Greenspan on the Daily Show


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I just saw Greenspan on The Daily Show (Jon Stewart).

Stewart led off asking why the Fed is needed in a free market.

Alfonso

I noted that as well. Since the publication of his book, I've heard several interviews with Greenspan in various media--and Stewart was the most incisive interviewer of the lot. Scads of journalists interview the guy, and a former stand-up comedian and denizen of MTV proved to ask the most interesting questions...Which is another topic in itself....

I will reserve comment on the Fed's necessity--or not--in a free market as I have not read enough nor know enough about economics to comment intelligently. I eagerly await comment from people more familiar with the subject.

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I will reserve comment on the Fed's necessity--or not--in a free market as I have not read enough nor know enough about economics to comment intelligently. I eagerly await comment from people more familiar with the subject.

Peri,

Take 45 minutes of your time and watch this cartoon (it's a literal cartoon and it's free):

Money as Debt

This will give you a notion of what the Fed does in very simple and entertaining terms (and probably get you thinking in a weird direction). I have seen it 3 times already and each time it just gets better. After you do that, you might want to review the material (including linked videos) given in this thread on OL:

Money and Politics - The Money Masters

I usually find economics terribly boring, but these sources strongly held my interest and were more informative than all the materials I have read and learned up to now.

Michael

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I wish I could have seen this episode. I love the Daily Show. I looked for it on youtube, but didn't find it. I did find this little gallup deal that showed a very small portion of the episode.

Comedy Central is suing Youtube over intellectual property rights, so youtube takes down immediately anything by Comedy Central.

But you can watch it on Comedycentral.com

http://www.comedycentral.com/motherload/in...ml_video=102970

--Dustan

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I usually find economics terribly boring, but these sources strongly held my interest and were more informative than all the materials I have read and learned up to now.

Michael

Michael -

Economics BORING?

Have you ever read Economics in One Lesson by Henry Hazlitt? A brilliant book, written with flair and clarity.

Or for the moral basis of Capitalism: "The Objectivist Ethics." (found in The Virtue of Selfishness, or Or the book "Capitalism: The Unknown Ideal." I'm not mentioning this for you, Michael, but just for completeness in case someone finds it helpful.

Alfonso

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Alfonso,

Yep. Haven't read Hazlitt's book, but I have read a great deal of similar things. Of course all the Objectivist stuff I have read more than once.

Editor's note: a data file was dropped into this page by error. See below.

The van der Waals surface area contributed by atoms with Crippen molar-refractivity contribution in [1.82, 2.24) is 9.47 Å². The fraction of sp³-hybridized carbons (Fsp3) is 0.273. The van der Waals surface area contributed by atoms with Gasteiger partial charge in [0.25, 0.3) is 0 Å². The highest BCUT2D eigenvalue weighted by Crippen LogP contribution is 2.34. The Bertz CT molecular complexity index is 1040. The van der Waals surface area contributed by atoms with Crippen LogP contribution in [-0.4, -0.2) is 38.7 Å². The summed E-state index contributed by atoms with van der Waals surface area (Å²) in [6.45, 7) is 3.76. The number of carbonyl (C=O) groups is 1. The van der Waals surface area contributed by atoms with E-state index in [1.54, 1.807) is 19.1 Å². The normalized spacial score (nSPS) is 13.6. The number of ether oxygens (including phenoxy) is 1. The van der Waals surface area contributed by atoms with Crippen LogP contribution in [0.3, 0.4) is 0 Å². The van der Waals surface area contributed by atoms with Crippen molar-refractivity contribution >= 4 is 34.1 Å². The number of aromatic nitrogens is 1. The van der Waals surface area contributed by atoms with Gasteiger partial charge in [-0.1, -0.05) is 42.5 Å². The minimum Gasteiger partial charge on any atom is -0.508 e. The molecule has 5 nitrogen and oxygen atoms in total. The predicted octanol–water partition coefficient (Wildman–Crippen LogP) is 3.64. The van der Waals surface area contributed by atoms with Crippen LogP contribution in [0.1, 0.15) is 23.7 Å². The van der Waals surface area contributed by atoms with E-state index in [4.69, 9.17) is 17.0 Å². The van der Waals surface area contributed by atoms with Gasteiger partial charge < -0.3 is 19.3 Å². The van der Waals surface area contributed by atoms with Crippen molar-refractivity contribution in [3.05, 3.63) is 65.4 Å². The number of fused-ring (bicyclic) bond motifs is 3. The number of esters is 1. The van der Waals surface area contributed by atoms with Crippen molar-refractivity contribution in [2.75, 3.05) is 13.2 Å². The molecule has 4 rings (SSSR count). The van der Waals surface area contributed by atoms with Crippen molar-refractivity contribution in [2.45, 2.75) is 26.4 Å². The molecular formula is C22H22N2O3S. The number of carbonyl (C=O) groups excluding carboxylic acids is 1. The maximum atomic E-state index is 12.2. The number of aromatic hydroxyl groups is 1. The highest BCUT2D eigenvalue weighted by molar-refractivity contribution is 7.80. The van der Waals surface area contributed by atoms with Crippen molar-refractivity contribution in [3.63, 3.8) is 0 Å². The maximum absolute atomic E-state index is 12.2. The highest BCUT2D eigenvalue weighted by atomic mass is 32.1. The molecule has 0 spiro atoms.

Boring.

I'll go out on a limb, also. I did not find much of that practical when I had to deal with certain financial matters. For instance, I ran up against international government bonds at one time in my life. Nothing I had learned served me except in a kind of kindergarten sense. I had to start from zero and learn from other sources. International banking ditto. As I was in Brazil and the Internet was full of conflicting information, I decided to learn from the US Government.

So I learned about how private banking works from the Senate's Permanent Subcommittee on Investigations (this has now been absorbed somehow by Homeland Security):

Private Banking and Money Laundering: A Case Study of Opportunities and Vulnerabilities, November 9 and 10, 1999

The same goes for correspondent accounts:

Report on Correspondent Banking: A Gateway For Money Laundering (2001)

I actually printed these things out and studied them for long hours. (Incidentally, despite the titles, I was not engaged in money laundering.)

Boring.

I could go on...

Still boring.

:)

Michael

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Chris,

I am sure the book is written in a light readable style. I just find the subject of economics boring. When they dressed it up a bit like in the videos I linked, and stated very clearly what real the components of the money supply were, that helped.

Here's a question for ya'. How much money is in the world? Does Hazlitt tell you how to find out?

Michael

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Michael, don't judge the book without have read it. It is not boring, it is so short that you don't even have time to get bored (you can read it in a few hours at most). It is not some complex textbook or a technical manual, it just gives a delightful exposition of an important principle in economics, which, simple as it is, is often overlooked by many people who should know better. I have little interest in economics, but this booklet was worth reading.

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My goodness, I have received a lot of suggestions on what do watch and read to learn something about economics! You folks always come through for me! :)

I'm afraid the reason that I don't understand much about economics thus far is that everything I've tried to read on the subject produces a reaction similar to MSK's--boredom...but I'm willing to revisit the issue!

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Peri,

I suggest you do the Money as Debt video linked above first. You will not regret it. You will lose 45 minutes out of your life. And at least you will then have a very practical frame of reference for why things don't always happen according to all the theoretical stuff that comes later.

And if you have a thieving nature, it will give you ideas galore. :)

Michael

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